Domestic Violence: A Sister’s Story

As we are dealing with social isolation, here in the U.K, we have seen a spike in intimate partner homicide and family annihilation.  (16 cases, by my reckoning, in less than a month.) This is sadly not unexpected. Agencies which support women fleeing perpetrators warned that Covid19 would see women isolated, with their abusers,  and at elevated risk.   And So it came to pass.

This piece is about my own Sister’s experience, though from an external vantage point. It will cover our interaction with the police force, prison service and the Judicial system.  This experience is over twenty years ago and, roughly, spans a period of about seven years.

At the time my youngest sister reached  16 years of age I was living in Australia.  We were a large family (6 girls and 2 boys). Relations with our dad had not always been easy and, for the girls, tended to become particularly fraught when preparing to go onto higher education. The males didn’t come out unscathed but the experiences were highly differentiated by sex.  I cannot do the details justice in this post, suffice to say, I was not happy to leave her in that situation.

My  “baby” sister is 7 years younger, than I, and was a favourite of our father. We would tease her, relentlessly, about her special place in his affections. At the same time we were not above deploying his affection, for her,  to calm fraught situations.  I have no doubt that we all used her, consciously or otherwise, as a peacemaker, from a far too young age.

{I guess this started from age 6 and, in retrospect, it makes perfect sense it was around this age, she made us call her Sean for two years and said she was a boy. That is both another story and inextricable caught up with this one} 

Certainly my  gratitude, for her role in protecting me, comes with a large dollop of guilt.  I have often wondered if this contributed to what we call her “social worker” complex. To this day she has an almost pathological need to fix other peoples problems. To this day she can’t turn a stray dog away.  This is an estimable quality and it was used against her, the fault, however remains his, and only his.  I believe the way we used her, as a human shield, contributed, along with other factors, to the situation which arose in her early teens.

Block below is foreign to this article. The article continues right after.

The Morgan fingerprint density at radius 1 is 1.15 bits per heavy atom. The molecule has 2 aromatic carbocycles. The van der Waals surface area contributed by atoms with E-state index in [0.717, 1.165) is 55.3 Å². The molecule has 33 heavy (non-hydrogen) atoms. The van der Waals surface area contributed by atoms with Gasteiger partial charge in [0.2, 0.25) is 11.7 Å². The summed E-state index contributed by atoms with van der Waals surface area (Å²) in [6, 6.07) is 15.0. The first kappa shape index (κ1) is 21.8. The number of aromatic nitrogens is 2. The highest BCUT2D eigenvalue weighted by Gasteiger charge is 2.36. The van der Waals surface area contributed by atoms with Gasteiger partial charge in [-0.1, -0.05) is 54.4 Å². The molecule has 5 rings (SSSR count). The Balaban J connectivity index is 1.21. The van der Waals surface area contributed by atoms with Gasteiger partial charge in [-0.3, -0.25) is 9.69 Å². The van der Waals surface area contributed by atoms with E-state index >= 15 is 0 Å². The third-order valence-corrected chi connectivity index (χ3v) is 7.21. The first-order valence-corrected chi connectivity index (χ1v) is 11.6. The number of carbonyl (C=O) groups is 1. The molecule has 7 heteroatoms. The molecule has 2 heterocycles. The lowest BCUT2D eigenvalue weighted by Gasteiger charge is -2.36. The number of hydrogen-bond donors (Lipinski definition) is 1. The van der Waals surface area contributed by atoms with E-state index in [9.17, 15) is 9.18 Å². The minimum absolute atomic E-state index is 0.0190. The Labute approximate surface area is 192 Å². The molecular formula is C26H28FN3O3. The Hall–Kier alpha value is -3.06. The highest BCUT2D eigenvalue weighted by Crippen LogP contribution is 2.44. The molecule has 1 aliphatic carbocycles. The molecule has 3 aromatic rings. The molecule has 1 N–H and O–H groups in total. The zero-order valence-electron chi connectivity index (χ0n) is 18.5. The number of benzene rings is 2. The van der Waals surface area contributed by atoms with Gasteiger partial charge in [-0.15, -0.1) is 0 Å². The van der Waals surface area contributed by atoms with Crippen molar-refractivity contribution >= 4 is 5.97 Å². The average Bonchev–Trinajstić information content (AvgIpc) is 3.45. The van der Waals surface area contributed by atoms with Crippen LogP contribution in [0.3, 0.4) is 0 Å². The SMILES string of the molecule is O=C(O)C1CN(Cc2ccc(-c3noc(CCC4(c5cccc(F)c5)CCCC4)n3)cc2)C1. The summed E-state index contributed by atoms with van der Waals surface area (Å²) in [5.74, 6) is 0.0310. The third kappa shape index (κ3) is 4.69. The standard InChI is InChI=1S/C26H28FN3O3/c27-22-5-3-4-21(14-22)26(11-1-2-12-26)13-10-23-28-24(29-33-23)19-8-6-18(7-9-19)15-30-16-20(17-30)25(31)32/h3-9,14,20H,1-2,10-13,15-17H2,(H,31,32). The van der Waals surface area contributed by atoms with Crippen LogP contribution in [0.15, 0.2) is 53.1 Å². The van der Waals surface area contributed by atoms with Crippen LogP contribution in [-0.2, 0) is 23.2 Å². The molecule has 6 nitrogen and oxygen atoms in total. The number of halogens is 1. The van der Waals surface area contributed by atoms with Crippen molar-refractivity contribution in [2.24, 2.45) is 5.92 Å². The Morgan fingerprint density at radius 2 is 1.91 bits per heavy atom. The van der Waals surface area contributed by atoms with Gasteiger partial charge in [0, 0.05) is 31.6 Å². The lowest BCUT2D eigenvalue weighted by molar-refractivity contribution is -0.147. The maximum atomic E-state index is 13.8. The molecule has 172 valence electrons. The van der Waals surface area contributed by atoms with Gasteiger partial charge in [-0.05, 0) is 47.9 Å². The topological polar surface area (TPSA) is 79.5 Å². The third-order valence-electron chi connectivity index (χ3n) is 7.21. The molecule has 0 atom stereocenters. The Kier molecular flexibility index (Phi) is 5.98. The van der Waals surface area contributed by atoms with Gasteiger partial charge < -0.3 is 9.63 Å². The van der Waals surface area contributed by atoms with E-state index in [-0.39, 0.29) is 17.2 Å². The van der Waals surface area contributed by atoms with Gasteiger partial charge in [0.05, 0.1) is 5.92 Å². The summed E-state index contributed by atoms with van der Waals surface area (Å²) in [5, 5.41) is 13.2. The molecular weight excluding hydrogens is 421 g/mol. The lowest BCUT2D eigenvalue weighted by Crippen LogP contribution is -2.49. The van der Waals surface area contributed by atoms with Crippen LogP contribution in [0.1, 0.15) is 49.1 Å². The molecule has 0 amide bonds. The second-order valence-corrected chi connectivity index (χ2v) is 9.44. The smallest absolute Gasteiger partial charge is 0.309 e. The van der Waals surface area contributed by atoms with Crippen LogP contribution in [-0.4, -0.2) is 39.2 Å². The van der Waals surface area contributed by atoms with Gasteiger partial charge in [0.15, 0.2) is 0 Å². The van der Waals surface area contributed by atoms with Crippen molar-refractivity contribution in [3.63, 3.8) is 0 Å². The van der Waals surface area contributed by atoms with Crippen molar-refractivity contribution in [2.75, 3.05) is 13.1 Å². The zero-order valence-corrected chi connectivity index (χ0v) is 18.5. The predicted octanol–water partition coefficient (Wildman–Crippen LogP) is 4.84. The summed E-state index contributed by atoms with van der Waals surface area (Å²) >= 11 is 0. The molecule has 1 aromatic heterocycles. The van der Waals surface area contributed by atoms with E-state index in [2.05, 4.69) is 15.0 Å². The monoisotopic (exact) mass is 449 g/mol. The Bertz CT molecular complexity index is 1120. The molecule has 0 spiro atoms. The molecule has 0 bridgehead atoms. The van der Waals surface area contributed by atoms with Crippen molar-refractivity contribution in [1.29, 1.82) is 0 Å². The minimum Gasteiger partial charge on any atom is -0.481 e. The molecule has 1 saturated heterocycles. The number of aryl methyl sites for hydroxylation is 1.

By the time I returned to England, and brought her to live with me, it was already too late.  It was soon clear she was in a relationship with a man 7 years older than her.  He was controlling, jealous, violent and generally abusive.  He already had two children and an ex partner who had suffered much the same. Naturally, at the time, she was characterised as a bitter ex partner and her reports were not given much credence, by my sister. Her family were a little bit more sceptical.

I was completely out of my depth in any practical sense.  I had  read many feminist texts so I had some, rudimentary and wholly theoretical,  knowledge. I knew not to let him isolate her. It soon became clear this was his aim. Many times it seemed situations were engineered such that we would, as a family, wash our hands of her. We never did.

The details of the abuse and violence were largely hidden from us.  Suffice to say I saw enough to suspect what was going on.  Her later disclosures confirmed my suspicions.  The details are hers to share, or withhold, as she sees fit.